The American Opportunity Credit is worth up to $2,500 on the first $4,000 of qualifying educational expenses you spend, and this includes course materials as well as tuition.
You can't take both the LLC or the AOC for the same student but you can claim one for one child and the other for your other child. Or you can claim either one twice, once for each student.
Now here's another catch. These are tax credits, which are actually better than tax deductions. Tax credits don't reduce your taxable income. They're applied to and directly reduce your tax bill.
We'll say that you've finished your tax return only to realize that you owe the IRS $2,000 after taking all deductions that are available to you. Any combination of these tax credits for higher education would fully eliminate that tax debt but the American Opportunity Credit would work out better for you because 40% of this credit is refundable. The Lifetime Learning Credit is nonrefundable. This means it can reduce your federal income tax to zero but not below zero.
If you use two American Opportunity Credits at the maximum $2,500 amount each, that's $5,000 in tax credits. You owed $2,000 so now your tax debt is reduced to zero. But 40 percent of the credit is refundable up to $1,000. Refundable credits function just like withholding and other tax payments. Any excess amount above the federal income tax liability is refunded to you by the IRS.
So instead of owing the IRS anything, you'll receive a tax refund of $1,000. Forty percent of that $3,000 that was left over after erasing your tax bill works out to $1,200. That's more than the $1,000 cap so you won't be able to claim the last $200 but you've at least come out of the equation with $1,000 you didn't have before.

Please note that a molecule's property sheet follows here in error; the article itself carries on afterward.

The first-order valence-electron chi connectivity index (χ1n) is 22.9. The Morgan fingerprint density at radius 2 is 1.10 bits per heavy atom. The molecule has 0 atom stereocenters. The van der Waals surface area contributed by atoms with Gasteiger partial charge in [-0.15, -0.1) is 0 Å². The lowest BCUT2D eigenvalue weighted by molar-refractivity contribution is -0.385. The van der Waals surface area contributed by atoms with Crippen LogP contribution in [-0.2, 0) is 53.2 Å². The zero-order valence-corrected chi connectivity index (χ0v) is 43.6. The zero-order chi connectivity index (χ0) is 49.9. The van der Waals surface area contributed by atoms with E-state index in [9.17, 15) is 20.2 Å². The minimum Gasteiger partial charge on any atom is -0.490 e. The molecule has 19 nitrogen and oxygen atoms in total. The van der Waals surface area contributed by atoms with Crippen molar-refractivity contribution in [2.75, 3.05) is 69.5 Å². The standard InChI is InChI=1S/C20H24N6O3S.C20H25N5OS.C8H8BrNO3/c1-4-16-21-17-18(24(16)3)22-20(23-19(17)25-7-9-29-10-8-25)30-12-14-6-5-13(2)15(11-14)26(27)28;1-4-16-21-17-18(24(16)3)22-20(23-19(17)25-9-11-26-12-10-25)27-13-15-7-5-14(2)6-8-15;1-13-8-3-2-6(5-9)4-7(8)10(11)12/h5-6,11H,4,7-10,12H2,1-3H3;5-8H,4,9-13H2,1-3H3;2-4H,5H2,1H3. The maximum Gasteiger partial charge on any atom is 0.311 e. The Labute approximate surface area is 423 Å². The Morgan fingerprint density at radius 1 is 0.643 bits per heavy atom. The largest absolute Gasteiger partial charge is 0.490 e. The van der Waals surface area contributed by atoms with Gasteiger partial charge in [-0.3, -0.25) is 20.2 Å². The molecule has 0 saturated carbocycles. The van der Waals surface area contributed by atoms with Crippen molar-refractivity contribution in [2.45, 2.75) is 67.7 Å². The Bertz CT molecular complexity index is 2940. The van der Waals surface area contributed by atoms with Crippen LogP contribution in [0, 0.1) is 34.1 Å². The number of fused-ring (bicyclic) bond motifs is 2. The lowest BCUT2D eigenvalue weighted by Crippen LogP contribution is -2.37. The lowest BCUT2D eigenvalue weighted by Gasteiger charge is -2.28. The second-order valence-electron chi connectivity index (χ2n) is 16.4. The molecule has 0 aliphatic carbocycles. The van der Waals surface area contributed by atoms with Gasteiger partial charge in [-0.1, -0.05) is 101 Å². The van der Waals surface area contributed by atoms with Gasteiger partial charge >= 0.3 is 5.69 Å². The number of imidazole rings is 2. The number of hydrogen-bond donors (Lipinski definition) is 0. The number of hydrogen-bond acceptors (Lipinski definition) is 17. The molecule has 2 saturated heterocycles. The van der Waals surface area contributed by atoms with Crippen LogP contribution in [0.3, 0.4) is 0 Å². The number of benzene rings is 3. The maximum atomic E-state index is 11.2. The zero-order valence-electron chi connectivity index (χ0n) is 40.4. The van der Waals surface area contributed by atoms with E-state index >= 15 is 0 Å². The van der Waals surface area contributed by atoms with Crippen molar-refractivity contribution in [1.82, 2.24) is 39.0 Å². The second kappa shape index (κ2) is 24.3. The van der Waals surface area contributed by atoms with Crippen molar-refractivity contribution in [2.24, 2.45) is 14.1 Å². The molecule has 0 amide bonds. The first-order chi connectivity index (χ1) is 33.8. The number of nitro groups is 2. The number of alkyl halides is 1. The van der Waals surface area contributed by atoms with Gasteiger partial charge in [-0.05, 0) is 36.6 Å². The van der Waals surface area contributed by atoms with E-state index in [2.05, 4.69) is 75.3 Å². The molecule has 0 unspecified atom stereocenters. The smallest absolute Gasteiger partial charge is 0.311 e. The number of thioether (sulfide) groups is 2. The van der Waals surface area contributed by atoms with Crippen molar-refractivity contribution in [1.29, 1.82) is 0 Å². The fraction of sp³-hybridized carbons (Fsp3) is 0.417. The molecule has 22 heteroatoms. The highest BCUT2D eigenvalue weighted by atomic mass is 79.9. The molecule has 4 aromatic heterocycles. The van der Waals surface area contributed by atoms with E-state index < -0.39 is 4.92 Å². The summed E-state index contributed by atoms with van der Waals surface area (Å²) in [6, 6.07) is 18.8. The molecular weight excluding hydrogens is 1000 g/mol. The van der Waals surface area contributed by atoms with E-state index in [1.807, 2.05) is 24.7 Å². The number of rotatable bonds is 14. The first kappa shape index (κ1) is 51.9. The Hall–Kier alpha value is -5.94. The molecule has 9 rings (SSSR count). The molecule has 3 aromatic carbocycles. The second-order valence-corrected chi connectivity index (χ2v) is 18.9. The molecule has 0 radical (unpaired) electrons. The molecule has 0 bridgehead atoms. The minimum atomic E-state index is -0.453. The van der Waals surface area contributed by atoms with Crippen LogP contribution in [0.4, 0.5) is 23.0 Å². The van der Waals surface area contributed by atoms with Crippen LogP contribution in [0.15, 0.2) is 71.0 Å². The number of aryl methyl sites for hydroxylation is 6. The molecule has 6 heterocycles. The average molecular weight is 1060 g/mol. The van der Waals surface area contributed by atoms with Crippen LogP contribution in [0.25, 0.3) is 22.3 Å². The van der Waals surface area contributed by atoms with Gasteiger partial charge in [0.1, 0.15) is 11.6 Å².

These tax credits are also subject to income phase-outs. The Lifetime Learning Credit is eliminated for joint married filers with modified adjusted gross incomes of $132,000 as of 2018. The American Opportunity Credit is eliminated for married filing jointly taxpayers with MAGIs over $180,000. For many taxpayers, your MAGI is the same as your AGI.
Consult With a Tax Professional
Tax rules and laws can change in the blink of an eye so be sure to consult the IRS website for the most up to date federal income tax rates and information. You might also want to consult with a tax professional to see how these tax breaks work for you given your personal circumstances.